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Author Topic: Will the crisis kill the oil industry & save the climate?  (Read 248 times)
stannn
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« on: April 01, 2020, 10:15:44 PM »

https://www.theguardian.com/environment/2020/apr/01/the-fossil-fuel-industry-is-broken-will-a-cleaner-climate-be-the-result
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billi
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« Reply #1 on: April 01, 2020, 11:18:46 PM »

 crude  oil now on the market , is down to about 0.1  GBP  per liter   whistlie https://markets.businessinsider.com/commodities/oil-price?type=wti
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« Reply #2 on: April 02, 2020, 06:42:58 AM »

I didnít click on the links or read the Gruniad article. However, low oil prices will always be a thorn in the side of environmental progress. The case for an EV is much stronger when diesel is £2 a litre than £1 (for example).
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« Reply #3 on: April 02, 2020, 06:47:37 AM »

I didnít click on the links or read the Gruniad article. However, low oil prices will always be a thorn in the side of environmental progress. The case for an EV is much stronger when diesel is £2 a litre than £1 (for example).

That's part of the story.

Here's another part: when oil prices are low, oil companies have no spare cash, and their lobbying activities cost a lot of money, so lobbying may get curtailed. Oil production gets concentrated in a smaller number of countries, meaning that more countries can reduce oil consumption without having to fight a large domestic industry.
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brackwell
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« Reply #4 on: April 02, 2020, 08:15:46 AM »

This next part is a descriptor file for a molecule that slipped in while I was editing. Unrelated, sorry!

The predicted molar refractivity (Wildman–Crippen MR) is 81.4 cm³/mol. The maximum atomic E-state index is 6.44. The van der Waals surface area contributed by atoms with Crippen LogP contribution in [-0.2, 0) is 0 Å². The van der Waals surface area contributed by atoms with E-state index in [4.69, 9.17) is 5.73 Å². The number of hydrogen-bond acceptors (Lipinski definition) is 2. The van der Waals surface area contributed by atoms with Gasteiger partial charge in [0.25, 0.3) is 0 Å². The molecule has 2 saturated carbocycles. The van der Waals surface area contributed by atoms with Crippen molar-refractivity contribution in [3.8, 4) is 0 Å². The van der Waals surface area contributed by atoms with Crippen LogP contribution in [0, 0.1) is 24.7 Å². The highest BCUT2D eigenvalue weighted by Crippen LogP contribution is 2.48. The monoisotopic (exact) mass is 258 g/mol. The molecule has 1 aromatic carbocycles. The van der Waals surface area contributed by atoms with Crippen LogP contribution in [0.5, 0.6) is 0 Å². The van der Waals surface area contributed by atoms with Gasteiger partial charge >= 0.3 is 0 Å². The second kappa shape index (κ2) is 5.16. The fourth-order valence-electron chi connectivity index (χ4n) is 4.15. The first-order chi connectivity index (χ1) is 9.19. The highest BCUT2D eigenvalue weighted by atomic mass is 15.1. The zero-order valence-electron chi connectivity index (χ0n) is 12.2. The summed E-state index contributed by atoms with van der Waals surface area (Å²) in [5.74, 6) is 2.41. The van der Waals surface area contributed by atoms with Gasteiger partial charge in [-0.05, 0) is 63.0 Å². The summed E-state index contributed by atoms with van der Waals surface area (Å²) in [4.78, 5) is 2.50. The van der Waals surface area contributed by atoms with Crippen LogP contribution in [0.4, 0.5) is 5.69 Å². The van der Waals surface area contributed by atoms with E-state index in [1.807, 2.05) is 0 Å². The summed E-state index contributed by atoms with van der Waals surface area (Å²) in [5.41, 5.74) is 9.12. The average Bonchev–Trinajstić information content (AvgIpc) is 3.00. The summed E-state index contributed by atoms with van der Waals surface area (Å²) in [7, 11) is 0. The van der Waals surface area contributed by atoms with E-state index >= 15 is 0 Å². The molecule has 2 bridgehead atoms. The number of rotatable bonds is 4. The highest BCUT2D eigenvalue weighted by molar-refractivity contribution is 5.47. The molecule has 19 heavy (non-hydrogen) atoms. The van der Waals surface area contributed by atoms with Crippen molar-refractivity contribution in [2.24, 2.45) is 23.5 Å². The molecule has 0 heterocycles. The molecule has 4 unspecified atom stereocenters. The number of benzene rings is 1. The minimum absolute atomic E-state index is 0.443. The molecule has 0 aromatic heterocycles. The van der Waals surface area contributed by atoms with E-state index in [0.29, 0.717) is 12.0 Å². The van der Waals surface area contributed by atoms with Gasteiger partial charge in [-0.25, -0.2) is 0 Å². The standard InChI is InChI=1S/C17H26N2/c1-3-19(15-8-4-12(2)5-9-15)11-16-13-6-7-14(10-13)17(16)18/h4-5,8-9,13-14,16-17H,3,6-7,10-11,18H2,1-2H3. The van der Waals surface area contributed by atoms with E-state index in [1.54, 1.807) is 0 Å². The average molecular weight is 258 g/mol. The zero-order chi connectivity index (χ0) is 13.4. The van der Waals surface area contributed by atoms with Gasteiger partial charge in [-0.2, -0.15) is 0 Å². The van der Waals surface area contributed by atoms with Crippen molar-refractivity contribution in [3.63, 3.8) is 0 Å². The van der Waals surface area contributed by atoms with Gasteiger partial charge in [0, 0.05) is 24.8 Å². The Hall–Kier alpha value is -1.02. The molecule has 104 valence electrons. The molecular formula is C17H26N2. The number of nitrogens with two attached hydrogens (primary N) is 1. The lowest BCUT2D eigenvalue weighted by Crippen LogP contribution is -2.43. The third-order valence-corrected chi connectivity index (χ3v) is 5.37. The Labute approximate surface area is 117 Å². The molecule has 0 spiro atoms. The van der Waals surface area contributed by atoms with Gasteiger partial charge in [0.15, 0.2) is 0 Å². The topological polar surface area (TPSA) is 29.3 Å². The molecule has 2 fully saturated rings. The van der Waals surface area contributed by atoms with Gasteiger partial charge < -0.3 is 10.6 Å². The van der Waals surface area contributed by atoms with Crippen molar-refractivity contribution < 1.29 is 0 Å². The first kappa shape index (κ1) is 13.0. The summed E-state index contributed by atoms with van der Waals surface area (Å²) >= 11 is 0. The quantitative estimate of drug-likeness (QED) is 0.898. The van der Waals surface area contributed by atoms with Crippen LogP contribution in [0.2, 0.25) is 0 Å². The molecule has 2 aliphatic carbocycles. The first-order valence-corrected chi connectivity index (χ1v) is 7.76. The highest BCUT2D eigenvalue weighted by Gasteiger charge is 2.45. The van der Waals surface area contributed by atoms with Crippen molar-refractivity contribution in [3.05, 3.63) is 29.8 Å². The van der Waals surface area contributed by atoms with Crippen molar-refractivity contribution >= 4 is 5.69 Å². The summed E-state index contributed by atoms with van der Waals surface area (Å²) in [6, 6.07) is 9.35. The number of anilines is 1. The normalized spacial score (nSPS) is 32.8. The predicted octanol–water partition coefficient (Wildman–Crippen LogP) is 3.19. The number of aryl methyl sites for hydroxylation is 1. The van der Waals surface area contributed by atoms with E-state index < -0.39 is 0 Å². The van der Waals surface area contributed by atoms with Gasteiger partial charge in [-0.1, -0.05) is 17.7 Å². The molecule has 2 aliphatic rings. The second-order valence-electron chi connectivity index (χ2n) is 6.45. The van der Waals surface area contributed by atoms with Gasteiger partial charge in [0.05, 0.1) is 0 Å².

What will kill the oil industry is lack of investment. Even before the virus the long term outlook for investors was looking unpredictable.  The latest swing to total loss making has made investment a bad idea as of today but making it even more unpredictable for the future which is the time scale required for these investments.


 The advantage lies with RE now as the last 10yrs have proved it works and has a very predictable return which is now the equal or better than the FF industry.

Same for gas which is of course connected to oil.  The world is awash with it at prices too low for the extractors but if the prices increased to economic levels then it will be a boost to the RE and quantity will plummit. Heads they loose,tails they loose  Grin
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pantsmachine
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« Reply #5 on: April 02, 2020, 09:03:32 AM »

I have just retired from 30 years in the oil industry. It was fantastic & went past so quickly, we had a blast and made fortunes. IMHO you won't see the O&G industry gone in the next 50 years. You will continue to see RE/O&G ratio shift more towards RE and hopefully at an accelerated pace. A 100+ year old machine doesn't get dismantled in the blink of an eye and all those turbines and bearings need fed and will continue to do so.

With the Saudi's & Russians trying to kill US Shale by opening the taps and the effects of Covid 19 on world industry oil demand there has been a perfect buying opportunity for those who would like a 15% return. Its all risk based, pay your money take your chance. Personally i'd invest like hell in a decent battery central storage facility pod design and the associated RE generation but it doesn't seem to be quite there yet in a format i can invest in.

I am in a number of solar farms and intend to increase investment in these as time goes, they pay 5%+ which is fine but not comparable to the oil return in any way or form.

The whole oil game is rigged, the money has been made for this scenario on a macro level, prices will rise.
« Last Edit: April 02, 2020, 11:38:03 AM by pantsmachine » Logged

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